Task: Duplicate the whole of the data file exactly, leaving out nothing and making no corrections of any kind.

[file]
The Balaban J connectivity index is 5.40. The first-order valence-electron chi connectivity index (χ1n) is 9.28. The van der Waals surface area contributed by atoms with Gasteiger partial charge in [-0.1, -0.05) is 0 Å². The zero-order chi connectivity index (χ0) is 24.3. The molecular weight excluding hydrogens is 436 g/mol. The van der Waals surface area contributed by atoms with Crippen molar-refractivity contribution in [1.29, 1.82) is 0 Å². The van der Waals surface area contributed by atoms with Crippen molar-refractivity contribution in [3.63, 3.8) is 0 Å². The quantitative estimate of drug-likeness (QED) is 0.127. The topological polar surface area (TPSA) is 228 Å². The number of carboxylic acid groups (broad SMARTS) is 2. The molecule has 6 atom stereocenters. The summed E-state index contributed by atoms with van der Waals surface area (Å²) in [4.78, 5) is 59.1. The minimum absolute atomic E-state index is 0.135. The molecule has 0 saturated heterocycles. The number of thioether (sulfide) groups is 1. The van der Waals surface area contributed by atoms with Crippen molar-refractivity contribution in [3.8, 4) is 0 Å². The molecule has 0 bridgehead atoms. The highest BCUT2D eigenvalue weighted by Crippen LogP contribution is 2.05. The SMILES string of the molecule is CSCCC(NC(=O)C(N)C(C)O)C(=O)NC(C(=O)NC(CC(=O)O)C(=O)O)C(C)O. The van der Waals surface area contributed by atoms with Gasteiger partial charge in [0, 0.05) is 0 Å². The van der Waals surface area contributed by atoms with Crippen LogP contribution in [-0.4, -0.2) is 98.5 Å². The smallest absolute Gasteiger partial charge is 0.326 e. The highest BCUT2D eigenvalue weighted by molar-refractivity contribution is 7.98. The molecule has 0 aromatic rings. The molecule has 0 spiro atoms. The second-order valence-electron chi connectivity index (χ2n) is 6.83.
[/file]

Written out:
The Balaban J connectivity index is 5.40. The first-order valence-electron chi connectivity index (χ1n) is 9.28. The van der Waals surface area contributed by atoms with Gasteiger partial charge in [-0.1, -0.05) is 0 Å². The zero-order chi connectivity index (χ0) is 24.3. The molecular weight excluding hydrogens is 436 g/mol. The van der Waals surface area contributed by atoms with Crippen molar-refractivity contribution in [1.29, 1.82) is 0 Å². The van der Waals surface area contributed by atoms with Crippen molar-refractivity contribution in [3.63, 3.8) is 0 Å². The quantitative estimate of drug-likeness (QED) is 0.127. The topological polar surface area (TPSA) is 228 Å². The number of carboxylic acid groups (broad SMARTS) is 2. The molecule has 6 atom stereocenters. The summed E-state index contributed by atoms with van der Waals surface area (Å²) in [4.78, 5) is 59.1. The minimum absolute atomic E-state index is 0.135. The molecule has 0 saturated heterocycles. The number of thioether (sulfide) groups is 1. The van der Waals surface area contributed by atoms with Crippen molar-refractivity contribution in [3.8, 4) is 0 Å². The molecule has 0 bridgehead atoms. The highest BCUT2D eigenvalue weighted by Crippen LogP contribution is 2.05. The SMILES string of the molecule is CSCCC(NC(=O)C(N)C(C)O)C(=O)NC(C(=O)NC(CC(=O)O)C(=O)O)C(C)O. The van der Waals surface area contributed by atoms with Gasteiger partial charge in [0, 0.05) is 0 Å². The van der Waals surface area contributed by atoms with Crippen LogP contribution in [-0.4, -0.2) is 98.5 Å². The smallest absolute Gasteiger partial charge is 0.326 e. The highest BCUT2D eigenvalue weighted by molar-refractivity contribution is 7.98. The molecule has 0 aromatic rings. The molecule has 0 spiro atoms. The second-order valence-electron chi connectivity index (χ2n) is 6.83.